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wRite: the ritual



Beneath the moon

Beside an ancient lake

Enter again the sweet forest

Enter the hot dream

Come with us

Everything is broken up and dances.


- Jim Morrison

I've taught writing for seventeen years. I teach in the same way I write. There is an open space. There are impulses and longings. The way opens ahead of us. The writing takes hold of us and makes itself. Much breaks up.

Making. Nothing exotic. Making stories, making art, making bread, making shelves, making the broken whole, making the filled empty and the empty full, making love---all making is making love. A new student waits till the end of the writing class I teach to ask his question: "How do you write a novel? How do you know what to do?" A veteran student grins. She knows what I'll say. We have just finished writing about houses and mountains and the razor's edge.

"You write a novel the same way you just wrote. You put the tip of the pen on the paper, or your hands on the keys and you start. Every day, every other day, once a month, you keep going."

The new student tucks his notebook in his pack and laughs. "I was afraid you'd say that."

-space break-

Driving home--delicate light threaded along the western horizon, night pouring over me, my heart content--I think about teaching writing, and I realize that every aspect of my teaching springs from what I know in my heart, what I have learned, and what I was born with. We sit in a circle because I have learned that students ranged in rows with the teacher standing alone in front of them creates a pattern of dis-connection that leaves the students without contact with each other. All attention, all energy goes between each student and the teacher. There is no room for a campfire and, it is in fire's light for time long beyond ours, that stories spring to life.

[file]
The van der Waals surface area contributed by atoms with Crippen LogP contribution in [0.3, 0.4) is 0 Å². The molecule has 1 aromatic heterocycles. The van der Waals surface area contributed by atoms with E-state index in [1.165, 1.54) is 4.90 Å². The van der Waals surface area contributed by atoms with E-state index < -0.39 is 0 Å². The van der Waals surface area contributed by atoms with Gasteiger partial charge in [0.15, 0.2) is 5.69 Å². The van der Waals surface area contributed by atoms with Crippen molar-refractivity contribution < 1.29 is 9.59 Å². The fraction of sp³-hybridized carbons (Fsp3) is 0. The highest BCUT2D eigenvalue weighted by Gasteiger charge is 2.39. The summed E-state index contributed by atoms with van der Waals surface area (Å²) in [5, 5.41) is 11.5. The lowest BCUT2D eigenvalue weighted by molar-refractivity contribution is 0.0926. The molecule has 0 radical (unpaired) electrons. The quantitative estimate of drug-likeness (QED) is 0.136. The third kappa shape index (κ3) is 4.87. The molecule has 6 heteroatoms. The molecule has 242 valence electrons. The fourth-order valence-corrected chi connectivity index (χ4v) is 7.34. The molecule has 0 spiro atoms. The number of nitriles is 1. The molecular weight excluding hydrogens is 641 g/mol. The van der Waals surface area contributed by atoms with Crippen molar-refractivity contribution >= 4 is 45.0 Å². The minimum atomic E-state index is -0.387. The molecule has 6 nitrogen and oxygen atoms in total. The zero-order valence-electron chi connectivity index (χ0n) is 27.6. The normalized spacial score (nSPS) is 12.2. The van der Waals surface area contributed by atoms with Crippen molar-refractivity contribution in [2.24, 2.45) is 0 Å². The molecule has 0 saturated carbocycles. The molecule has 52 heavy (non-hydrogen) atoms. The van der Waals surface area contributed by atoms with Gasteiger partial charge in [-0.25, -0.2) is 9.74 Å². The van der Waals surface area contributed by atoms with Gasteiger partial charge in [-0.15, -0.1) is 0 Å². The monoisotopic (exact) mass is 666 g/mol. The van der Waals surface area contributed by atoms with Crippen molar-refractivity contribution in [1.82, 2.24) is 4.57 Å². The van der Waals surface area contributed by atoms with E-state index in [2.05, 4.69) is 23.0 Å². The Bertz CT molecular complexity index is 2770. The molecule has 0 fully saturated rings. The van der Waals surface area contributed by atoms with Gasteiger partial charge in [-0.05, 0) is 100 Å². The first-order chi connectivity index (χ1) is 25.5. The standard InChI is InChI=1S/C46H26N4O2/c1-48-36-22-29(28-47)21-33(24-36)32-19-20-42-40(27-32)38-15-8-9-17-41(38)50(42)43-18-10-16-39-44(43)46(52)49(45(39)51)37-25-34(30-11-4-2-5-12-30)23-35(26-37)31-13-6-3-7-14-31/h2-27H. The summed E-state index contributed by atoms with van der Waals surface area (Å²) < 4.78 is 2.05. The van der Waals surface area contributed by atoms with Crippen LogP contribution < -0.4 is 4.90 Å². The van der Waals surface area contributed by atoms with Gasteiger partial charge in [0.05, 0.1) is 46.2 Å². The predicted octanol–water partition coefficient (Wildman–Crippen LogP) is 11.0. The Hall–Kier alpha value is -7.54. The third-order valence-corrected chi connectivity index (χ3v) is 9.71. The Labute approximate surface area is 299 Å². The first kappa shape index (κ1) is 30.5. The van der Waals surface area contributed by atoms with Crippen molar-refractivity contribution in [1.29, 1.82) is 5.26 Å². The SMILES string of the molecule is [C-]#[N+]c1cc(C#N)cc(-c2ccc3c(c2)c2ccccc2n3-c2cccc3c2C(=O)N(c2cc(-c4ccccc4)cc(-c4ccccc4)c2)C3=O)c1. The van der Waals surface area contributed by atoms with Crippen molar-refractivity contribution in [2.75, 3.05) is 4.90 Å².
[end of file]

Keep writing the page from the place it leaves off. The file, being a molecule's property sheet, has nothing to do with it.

In our writing circles, I look around and see ten faces behind which a multitude of poems and stories clamor or whisper to be heard---and every other woman or man sees the same limitless view. We write. We read. On this night, I passed around post-cards and photographs. "There's your theme."

Twenty minutes later, we read. Two women, without intention, had crickets leaping in their stories. Another woman told us she made ten beginnings and will not read. "O.k.," I said, and wondered where the words came from, "the razor's edge, a blade, something honed."

The room was silent. I looked around. Ten people bent over their work, pens moving, ink chasing away the blank page. When I called out, "Stop," the pens kept moving. I always love this moment, especially for the students who tell me they have been blocked. They cannot stop.

Then, we read. By the time the new student asked his question about his novel, we had looked around the circle at each other, nodding at a writer's words, being astonished, saddened, moved and humbled. The silence of those who had not read was as full as the sound of those who had. All the Dance.

"Remember," I said, "when you are not writing, your are gathering. Learning to trust the times I couldn't write was the biggest lesson I've had to learn so far."

Whenever I say those words, I see my students' breathing change. Their faces soften. Sometimes, they look down at their notebooks, their pens and I know that what they feel is not the pressure to create, but make love.

Come into a new circle. Beginning Monday, October 5, from 6:30-8:30 at Dudley's Bookstore, I will teach six weeks of writing. There will be nine of you and one of me. More than ten people in a writing circle cheats all of us. You can expect some of what I have written above. You can expect more. I won't know until you tell me what you need how our time together will play out. I charge $120./$80. nonrefundable deposit - happy to explain the "nonrefundable." For more information or to register, 350-1322 or bstarr67@gmail.com There are already three of you signed on.

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